Finished fire forming the test of the new brass. Will see what happens. Crossing my fingers. RWS ain't cheap.
     
  9. MMERSS

    MMERSS Well-Known Member

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    +1. This system works well, more cost but worth the results.
     
  10. Firearrow

    Firearrow Well-Known Member

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    I read that the expander mandrel puts the opening .001 smaller than the bullet dia. Is this enough neck tension the hold the bullet? This is a LR hunting rifle.
     
  11. MMERSS

    MMERSS Well-Known Member

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    Usually yes. One test, push a loaded bullet against a piece of wood. If you can leave a dent in the wood and there is no movement the grip should be sufficient for hunting.
     
  12. Outlaw6.0

    Outlaw6.0 Well-Known Member

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    With most brass, neck thickness is varaiable (Just measured some Rem 7saum @ .015 to .018). An expander mandrel is the ONLY way to go in my humblest opinion, for consistent neck tension as mike pointed out.

    I turned 100pcs of that brass to see what the effect it will have vs another 100pc lot that has not been turned. I plan to run with the usual .002 under loaded size thru a bushing w/o expander ball. Then, size at -.002 then expander mandrel. Should be interesting.

    To answer your question, I never use the expander ball in bushing dies, ever. The whole point for me, with "competition" dies is to eliminate run out, not put it right back in there.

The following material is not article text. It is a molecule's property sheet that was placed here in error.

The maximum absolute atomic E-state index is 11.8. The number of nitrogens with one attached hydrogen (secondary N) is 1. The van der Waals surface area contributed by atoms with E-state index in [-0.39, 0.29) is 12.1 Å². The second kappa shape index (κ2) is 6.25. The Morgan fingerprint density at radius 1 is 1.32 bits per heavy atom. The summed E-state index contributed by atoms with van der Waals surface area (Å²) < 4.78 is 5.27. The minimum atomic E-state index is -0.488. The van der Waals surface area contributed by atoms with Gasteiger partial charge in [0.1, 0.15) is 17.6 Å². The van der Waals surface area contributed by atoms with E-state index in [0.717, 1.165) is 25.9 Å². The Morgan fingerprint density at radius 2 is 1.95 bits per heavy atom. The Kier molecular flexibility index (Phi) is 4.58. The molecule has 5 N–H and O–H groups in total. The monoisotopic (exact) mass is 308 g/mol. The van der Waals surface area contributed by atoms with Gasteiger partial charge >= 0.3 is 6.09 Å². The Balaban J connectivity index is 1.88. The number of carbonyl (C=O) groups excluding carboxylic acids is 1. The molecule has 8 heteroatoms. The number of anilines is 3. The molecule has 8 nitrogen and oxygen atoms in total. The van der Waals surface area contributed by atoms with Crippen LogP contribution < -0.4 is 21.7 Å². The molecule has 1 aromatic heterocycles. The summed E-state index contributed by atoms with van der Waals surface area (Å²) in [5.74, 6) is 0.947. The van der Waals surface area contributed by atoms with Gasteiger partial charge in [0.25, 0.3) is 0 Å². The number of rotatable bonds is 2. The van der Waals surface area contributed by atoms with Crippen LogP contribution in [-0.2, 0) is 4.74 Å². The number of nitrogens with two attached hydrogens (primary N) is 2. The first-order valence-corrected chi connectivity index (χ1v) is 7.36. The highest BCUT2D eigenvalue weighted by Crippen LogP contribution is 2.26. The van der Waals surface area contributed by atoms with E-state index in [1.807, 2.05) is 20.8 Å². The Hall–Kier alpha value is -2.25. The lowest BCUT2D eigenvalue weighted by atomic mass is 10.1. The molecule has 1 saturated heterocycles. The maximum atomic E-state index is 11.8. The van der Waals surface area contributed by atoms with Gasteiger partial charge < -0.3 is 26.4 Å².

cheers,


    t
     
  13. boomtube

    boomtube Well-Known Member

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    "... but the springback continues over time to counter last action, which in this case would be reducing bullet grip"
    using bushing sizers to get a precise 'neck tension' and you're finding some of it.

    That's true. Bushings are only fair, at best, for making necks the same outside diameter each time because neck thicknesses and hardness vs. springback varies a bit each cycle. Then a bigger issue is that no matter if you turn the necks to a uniform thickness or not, the actual bullet grip will still vary because of individual case neck hardness variations. Even with exact case neck thickness and length dimensions it's quite easy to feel actual 'grip' differences during seating.

    Nor is there any magic in expanders in or out of a sizer; no matter how straight the neck may be before seating we can't shoot it that way! Seating a bullet will do more neck expanding as it enters than a normal expander itself and that one glaring fact is overlooked in all of the expander/no expander sizing arguments I've ever seen. Bullets are going to run in leaning towards the weak side of the necks and there's little we can do to stop it. All of the threaded die seating stems I've seen - and that's quite a few - are much too loosely fitted inside the die for the common 'seat part way and rotate the case' suggestion to accomplish anything useful - once a bullet starts in tilted it tends to stay tilted.

    Bottom line, bushing sizers were first made for the specal problems encountered by BR shooters with tight neck chambers that required neck thinning just to be able chamber a round; hardly any of the rest of us have that so we really don't need those dies. But the makers are quite happy to sell them to us!

    If you want the most concentric ammo you can make for a SAAMI chamber, use a Lee collect neck die and a Forster BR or Redding Comp seater. Add a body die to be used along with the collet die when you want to do FL sizing. You will then be doing as well as can be done and it won't cost you a fortune for bushing dies giving little or no improvement.

    IMHO. :rolleyes:
     
  14. Derek M.

    Derek M. Well-Known Member

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    I also anneal after each firing for the most part. I've had no problem with consistent, repeatable accuracy.